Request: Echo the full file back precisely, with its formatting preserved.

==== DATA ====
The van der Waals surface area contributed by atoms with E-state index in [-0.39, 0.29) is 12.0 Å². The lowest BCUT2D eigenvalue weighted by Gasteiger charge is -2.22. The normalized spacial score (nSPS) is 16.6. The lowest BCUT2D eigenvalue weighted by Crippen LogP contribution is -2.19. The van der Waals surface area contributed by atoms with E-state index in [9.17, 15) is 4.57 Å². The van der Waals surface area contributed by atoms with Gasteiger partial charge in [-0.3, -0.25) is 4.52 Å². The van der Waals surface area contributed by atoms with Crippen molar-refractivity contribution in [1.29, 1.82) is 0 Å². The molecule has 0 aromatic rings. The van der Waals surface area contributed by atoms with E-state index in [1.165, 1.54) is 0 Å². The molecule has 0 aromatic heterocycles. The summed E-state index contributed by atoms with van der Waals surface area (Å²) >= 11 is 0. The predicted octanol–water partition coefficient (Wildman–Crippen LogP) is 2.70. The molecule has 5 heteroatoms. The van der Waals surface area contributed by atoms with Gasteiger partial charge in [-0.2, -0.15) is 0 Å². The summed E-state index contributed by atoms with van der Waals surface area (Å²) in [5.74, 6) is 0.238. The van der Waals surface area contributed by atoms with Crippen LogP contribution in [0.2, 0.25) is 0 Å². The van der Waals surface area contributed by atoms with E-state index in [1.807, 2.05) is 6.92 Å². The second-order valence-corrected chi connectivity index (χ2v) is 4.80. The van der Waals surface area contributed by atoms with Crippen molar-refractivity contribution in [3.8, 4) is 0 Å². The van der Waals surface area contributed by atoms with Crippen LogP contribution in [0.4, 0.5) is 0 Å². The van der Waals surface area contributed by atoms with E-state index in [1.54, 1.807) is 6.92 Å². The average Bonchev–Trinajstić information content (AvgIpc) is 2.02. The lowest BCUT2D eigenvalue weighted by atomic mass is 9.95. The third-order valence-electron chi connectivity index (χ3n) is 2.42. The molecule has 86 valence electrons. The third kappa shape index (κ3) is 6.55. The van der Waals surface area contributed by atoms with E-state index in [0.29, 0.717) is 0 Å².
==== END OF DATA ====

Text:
The van der Waals surface area contributed by atoms with E-state index in [-0.39, 0.29) is 12.0 Å². The lowest BCUT2D eigenvalue weighted by Gasteiger charge is -2.22. The normalized spacial score (nSPS) is 16.6. The lowest BCUT2D eigenvalue weighted by Crippen LogP contribution is -2.19. The van der Waals surface area contributed by atoms with E-state index in [9.17, 15) is 4.57 Å². The van der Waals surface area contributed by atoms with Gasteiger partial charge in [-0.3, -0.25) is 4.52 Å². The van der Waals surface area contributed by atoms with Crippen molar-refractivity contribution in [1.29, 1.82) is 0 Å². The molecule has 0 aromatic rings. The van der Waals surface area contributed by atoms with E-state index in [1.165, 1.54) is 0 Å². The molecule has 0 aromatic heterocycles. The summed E-state index contributed by atoms with van der Waals surface area (Å²) >= 11 is 0. The predicted octanol–water partition coefficient (Wildman–Crippen LogP) is 2.70. The molecule has 5 heteroatoms. The van der Waals surface area contributed by atoms with Gasteiger partial charge in [-0.2, -0.15) is 0 Å². The summed E-state index contributed by atoms with van der Waals surface area (Å²) in [5.74, 6) is 0.238. The van der Waals surface area contributed by atoms with Crippen LogP contribution in [0.2, 0.25) is 0 Å². The van der Waals surface area contributed by atoms with E-state index in [1.807, 2.05) is 6.92 Å². The second-order valence-corrected chi connectivity index (χ2v) is 4.80. The van der Waals surface area contributed by atoms with Crippen molar-refractivity contribution in [3.8, 4) is 0 Å². The van der Waals surface area contributed by atoms with Crippen LogP contribution in [0.4, 0.5) is 0 Å². The van der Waals surface area contributed by atoms with E-state index in [1.54, 1.807) is 6.92 Å². The average Bonchev–Trinajstić information content (AvgIpc) is 2.02. The lowest BCUT2D eigenvalue weighted by atomic mass is 9.95. The third-order valence-electron chi connectivity index (χ3n) is 2.42. The molecule has 86 valence electrons. The third kappa shape index (κ3) is 6.55. The van der Waals surface area contributed by atoms with E-state index in [0.29, 0.717) is 0 Å².